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Tex Heart Inst J. 2009; 36(4): 313–315.
PMCID: PMC2720282

Anomalous Origin of the Left Coronary Artery from the Opposite Sinus of Valsalva

Typical and Atypical Features
Paolo Angelini, MD, FACC

Having read the preceding case report by Lee and colleagues1 with interest, I would like to make a few comments about the specific features of their case and to discuss the latest concepts regarding the clinical evaluation of the coronary artery anomaly (CAA) in question.

Specific Features of the Reported Case

Lee and co-authors reported the case of a 15-year-old boy who had an anomalous left coronary artery arising from the opposite sinus of Valsalva (L-ACAOS). The patient experienced 8 episodes of syncope (the last of which was accompanied by chest pain) before his condition was correctly diagnosed and effectively treated. This chain of events is not unusual, because sudden cardiac death (SCD) is consistently reported as the most common initial (and, frequently, the final) manifestation in patients who have a symptomatic CAA.2 Only in about 20% of cases is a subsequently fatal CAA diagnosed due to prodromic symptoms, of which syncopal spells are the most predictive and common.3,4 The initial mechanism of SCD is usually hypotension and bradycardia.2 Ventricular fibrillation tends to occur only secondarily, after the patient has had persistent ischemia, hypotension, and cardiac standstill, especially if successful resuscitation has occurred (as in typical cases of reperfusion arrhythmias).2

The authors' claim that the distal left main coronary artery was narrowed beyond its intramural segment is surprising and not firmly supported by the evidence they present. In the preoperative coronary angiogram (Fig. 1A1), one can neither determine the exact severity of the stenosis nor differentiate between an intramural versus extramural location. In fact, the aortic wall cannot be seen at all with catheter angiography or even with computed tomographic angiography (CTA). Volume-rendered images are able to reveal this degree of anatomic detail only via dedicated tomographic imaging, which was not available in the case presented. In Figure 1A,1 the end portion of the stenotic left main segment could still be intramural, as it usually is in cases of this type.5

figure 10FF1
Fig. 1 Computed tomographic angiograms of the left main trunk, which exits the aortic wall (not imaged with this technique). A) Sites 1, 2, and 3 are the locations from which the cross-sections of the left main trunk (Figs. B, C, and D, respectively) ...

Figure 1B1 is an intraoperative photograph of the interior of the aortic root, showing the adjacent coronary ostia; again, the severity of the stenosis of the proximal left coronary artery cannot be established on the basis of this image. Figure 2A,1 a CTA image, is more relevant: it shows a 3-dimensional reconstruction of the left main trunk, which seems to have a diffuse narrowing that extends from the ostium to a few millimeters proximal to the left main bifurcation. Unfortunately, the relationship of the stenotic segment to the aortic wall still cannot be determined with volume-rendered imaging, and the cross-section of the coronary luminal area cannot be evaluated.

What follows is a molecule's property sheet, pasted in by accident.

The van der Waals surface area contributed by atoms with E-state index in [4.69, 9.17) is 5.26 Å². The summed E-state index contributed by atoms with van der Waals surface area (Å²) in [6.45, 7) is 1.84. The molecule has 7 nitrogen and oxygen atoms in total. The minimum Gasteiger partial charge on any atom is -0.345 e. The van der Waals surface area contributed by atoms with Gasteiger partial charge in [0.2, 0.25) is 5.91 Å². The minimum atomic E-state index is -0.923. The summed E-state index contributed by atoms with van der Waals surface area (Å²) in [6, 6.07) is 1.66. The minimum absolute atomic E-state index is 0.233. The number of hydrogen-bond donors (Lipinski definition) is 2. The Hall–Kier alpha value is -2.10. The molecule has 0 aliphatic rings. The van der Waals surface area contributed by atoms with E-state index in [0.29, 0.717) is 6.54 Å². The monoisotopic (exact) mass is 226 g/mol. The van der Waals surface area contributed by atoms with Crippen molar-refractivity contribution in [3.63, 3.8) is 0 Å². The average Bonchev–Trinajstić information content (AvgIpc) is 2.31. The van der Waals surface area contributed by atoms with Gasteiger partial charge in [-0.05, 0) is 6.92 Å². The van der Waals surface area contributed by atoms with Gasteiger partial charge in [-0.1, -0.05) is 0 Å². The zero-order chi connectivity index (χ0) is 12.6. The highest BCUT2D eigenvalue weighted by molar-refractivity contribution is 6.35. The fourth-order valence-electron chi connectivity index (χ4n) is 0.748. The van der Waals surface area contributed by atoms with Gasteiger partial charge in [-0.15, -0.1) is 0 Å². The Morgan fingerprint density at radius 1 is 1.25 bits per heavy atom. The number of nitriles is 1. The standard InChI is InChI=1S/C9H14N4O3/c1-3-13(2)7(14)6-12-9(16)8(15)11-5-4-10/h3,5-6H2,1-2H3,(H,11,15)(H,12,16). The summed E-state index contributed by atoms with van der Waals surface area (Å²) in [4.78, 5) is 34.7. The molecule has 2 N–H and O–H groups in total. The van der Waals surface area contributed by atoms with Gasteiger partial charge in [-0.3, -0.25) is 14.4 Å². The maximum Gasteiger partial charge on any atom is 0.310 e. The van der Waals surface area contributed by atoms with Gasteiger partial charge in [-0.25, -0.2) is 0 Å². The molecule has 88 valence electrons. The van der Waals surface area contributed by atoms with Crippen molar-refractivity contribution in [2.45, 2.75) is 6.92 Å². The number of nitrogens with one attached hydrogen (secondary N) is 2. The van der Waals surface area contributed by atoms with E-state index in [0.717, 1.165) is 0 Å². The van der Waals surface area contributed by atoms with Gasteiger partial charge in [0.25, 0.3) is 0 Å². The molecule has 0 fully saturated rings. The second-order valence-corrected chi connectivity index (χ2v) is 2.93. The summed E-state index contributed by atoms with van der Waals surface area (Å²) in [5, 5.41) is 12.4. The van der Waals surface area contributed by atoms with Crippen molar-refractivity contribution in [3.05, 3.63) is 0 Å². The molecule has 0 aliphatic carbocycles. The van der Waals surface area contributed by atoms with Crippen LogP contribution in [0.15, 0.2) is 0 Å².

External exploration of the aortic root, even after microdissection, cannot lead to reliable evaluation of an extramural stenosis of the left coronary main stem. When the coronary artery was transected in this case, the surgeon could have commented about the inner lumen, but this was not reported. Was the stenosis indeed extramural, and if so, how much of it? Was there thickening of the intima or a mural clot? These questions remain unanswered.

The intramural aortic course of the ectopic coronary artery is the basic culprit in ACAOS, because it implies hypoplasia, lateral compression, and further phasic narrowing during systole.5,6 The location of the stenosis is especially relevant in choosing the optimal surgical technique (unroofing vs reimplantation), as the authors mentioned.6

The authors stated that they patched the extramural segment of the left main trunk, implying that they placed at this crucial location a vein graft that involved an extensive suture line. Postoperative imaging seems to show excellent early results (Fig. 2B1); however, such a patch and suture line may be vulnerable to late failure (accelerated atherosclerosis), especially in view of the patient's young age. In this regard, stress testing will probably be more important than CTA, but the latter approach could be quite revealing if it were performed with a precise (ultrafast) tomographic technique. If these methods yield uncertain results, either transthoracic echocardiography with Doppler interrogation or, better, intravascular ultrasonography (IVUS) may be able to provide clarification. Follow-up observation will be required for the rest of the patient's life.

Current Concepts Regarding L-ACAOS